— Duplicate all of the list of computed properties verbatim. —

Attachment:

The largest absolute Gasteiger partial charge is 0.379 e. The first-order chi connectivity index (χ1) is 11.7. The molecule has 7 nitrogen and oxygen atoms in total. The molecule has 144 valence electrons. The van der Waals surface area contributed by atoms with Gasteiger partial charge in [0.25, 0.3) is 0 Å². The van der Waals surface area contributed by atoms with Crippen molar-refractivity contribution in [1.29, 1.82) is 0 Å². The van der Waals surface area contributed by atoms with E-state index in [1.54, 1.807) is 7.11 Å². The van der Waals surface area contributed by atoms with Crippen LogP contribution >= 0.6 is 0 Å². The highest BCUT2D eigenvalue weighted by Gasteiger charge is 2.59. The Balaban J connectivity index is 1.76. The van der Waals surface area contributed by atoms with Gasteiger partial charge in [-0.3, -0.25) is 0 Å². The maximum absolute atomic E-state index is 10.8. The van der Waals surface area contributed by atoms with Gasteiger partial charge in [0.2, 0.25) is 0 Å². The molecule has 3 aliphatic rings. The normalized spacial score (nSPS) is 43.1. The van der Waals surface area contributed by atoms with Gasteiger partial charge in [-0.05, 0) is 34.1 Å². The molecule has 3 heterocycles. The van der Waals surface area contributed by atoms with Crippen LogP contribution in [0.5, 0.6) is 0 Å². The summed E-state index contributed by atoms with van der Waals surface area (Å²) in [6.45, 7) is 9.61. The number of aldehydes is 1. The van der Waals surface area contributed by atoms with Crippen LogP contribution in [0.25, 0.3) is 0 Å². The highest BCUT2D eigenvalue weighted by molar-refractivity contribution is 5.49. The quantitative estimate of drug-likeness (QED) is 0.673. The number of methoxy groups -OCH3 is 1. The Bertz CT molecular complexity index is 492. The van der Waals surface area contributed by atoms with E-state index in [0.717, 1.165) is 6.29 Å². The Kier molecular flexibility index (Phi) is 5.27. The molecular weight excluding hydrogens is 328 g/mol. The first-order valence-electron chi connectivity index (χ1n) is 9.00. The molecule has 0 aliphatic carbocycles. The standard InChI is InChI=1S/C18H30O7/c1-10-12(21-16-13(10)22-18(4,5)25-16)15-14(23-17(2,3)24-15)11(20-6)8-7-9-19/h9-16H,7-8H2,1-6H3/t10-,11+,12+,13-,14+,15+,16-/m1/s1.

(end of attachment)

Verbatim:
The largest absolute Gasteiger partial charge is 0.379 e. The first-order chi connectivity index (χ1) is 11.7. The molecule has 7 nitrogen and oxygen atoms in total. The molecule has 144 valence electrons. The van der Waals surface area contributed by atoms with Gasteiger partial charge in [0.25, 0.3) is 0 Å². The van der Waals surface area contributed by atoms with Crippen molar-refractivity contribution in [1.29, 1.82) is 0 Å². The van der Waals surface area contributed by atoms with E-state index in [1.54, 1.807) is 7.11 Å². The van der Waals surface area contributed by atoms with Crippen LogP contribution >= 0.6 is 0 Å². The highest BCUT2D eigenvalue weighted by Gasteiger charge is 2.59. The Balaban J connectivity index is 1.76. The van der Waals surface area contributed by atoms with Gasteiger partial charge in [-0.3, -0.25) is 0 Å². The maximum absolute atomic E-state index is 10.8. The van der Waals surface area contributed by atoms with Gasteiger partial charge in [0.2, 0.25) is 0 Å². The molecule has 3 aliphatic rings. The normalized spacial score (nSPS) is 43.1. The van der Waals surface area contributed by atoms with Gasteiger partial charge in [-0.05, 0) is 34.1 Å². The molecule has 3 heterocycles. The van der Waals surface area contributed by atoms with Crippen LogP contribution in [0.5, 0.6) is 0 Å². The summed E-state index contributed by atoms with van der Waals surface area (Å²) in [6.45, 7) is 9.61. The number of aldehydes is 1. The van der Waals surface area contributed by atoms with Crippen LogP contribution in [0.25, 0.3) is 0 Å². The highest BCUT2D eigenvalue weighted by molar-refractivity contribution is 5.49. The quantitative estimate of drug-likeness (QED) is 0.673. The number of methoxy groups -OCH3 is 1. The Bertz CT molecular complexity index is 492. The van der Waals surface area contributed by atoms with E-state index in [0.717, 1.165) is 6.29 Å². The Kier molecular flexibility index (Phi) is 5.27. The molecular weight excluding hydrogens is 328 g/mol. The first-order valence-electron chi connectivity index (χ1n) is 9.00. The molecule has 0 aliphatic carbocycles. The standard InChI is InChI=1S/C18H30O7/c1-10-12(21-16-13(10)22-18(4,5)25-16)15-14(23-17(2,3)24-15)11(20-6)8-7-9-19/h9-16H,7-8H2,1-6H3/t10-,11+,12+,13-,14+,15+,16-/m1/s1.